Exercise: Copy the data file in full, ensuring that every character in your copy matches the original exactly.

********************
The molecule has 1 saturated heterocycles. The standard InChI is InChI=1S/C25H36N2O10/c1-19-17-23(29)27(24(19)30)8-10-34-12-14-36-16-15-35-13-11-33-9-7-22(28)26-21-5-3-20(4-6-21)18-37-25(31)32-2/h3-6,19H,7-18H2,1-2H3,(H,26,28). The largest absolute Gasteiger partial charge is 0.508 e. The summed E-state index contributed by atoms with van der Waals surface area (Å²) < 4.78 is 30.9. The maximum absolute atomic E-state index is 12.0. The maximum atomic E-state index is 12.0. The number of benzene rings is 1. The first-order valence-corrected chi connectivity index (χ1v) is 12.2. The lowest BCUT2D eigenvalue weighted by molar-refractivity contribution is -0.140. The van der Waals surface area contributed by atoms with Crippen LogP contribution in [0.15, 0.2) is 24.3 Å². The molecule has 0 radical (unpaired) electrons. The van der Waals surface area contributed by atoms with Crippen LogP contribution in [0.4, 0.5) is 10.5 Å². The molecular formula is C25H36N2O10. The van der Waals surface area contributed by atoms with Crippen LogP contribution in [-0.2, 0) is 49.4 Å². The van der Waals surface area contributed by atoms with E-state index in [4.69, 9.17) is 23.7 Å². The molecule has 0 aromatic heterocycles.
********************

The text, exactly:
The molecule has 1 saturated heterocycles. The standard InChI is InChI=1S/C25H36N2O10/c1-19-17-23(29)27(24(19)30)8-10-34-12-14-36-16-15-35-13-11-33-9-7-22(28)26-21-5-3-20(4-6-21)18-37-25(31)32-2/h3-6,19H,7-18H2,1-2H3,(H,26,28). The largest absolute Gasteiger partial charge is 0.508 e. The summed E-state index contributed by atoms with van der Waals surface area (Å²) < 4.78 is 30.9. The maximum absolute atomic E-state index is 12.0. The maximum atomic E-state index is 12.0. The number of benzene rings is 1. The first-order valence-corrected chi connectivity index (χ1v) is 12.2. The lowest BCUT2D eigenvalue weighted by molar-refractivity contribution is -0.140. The van der Waals surface area contributed by atoms with Crippen LogP contribution in [0.15, 0.2) is 24.3 Å². The molecule has 0 radical (unpaired) electrons. The van der Waals surface area contributed by atoms with Crippen LogP contribution in [0.4, 0.5) is 10.5 Å². The molecular formula is C25H36N2O10. The van der Waals surface area contributed by atoms with Crippen LogP contribution in [-0.2, 0) is 49.4 Å². The van der Waals surface area contributed by atoms with E-state index in [4.69, 9.17) is 23.7 Å². The molecule has 0 aromatic heterocycles.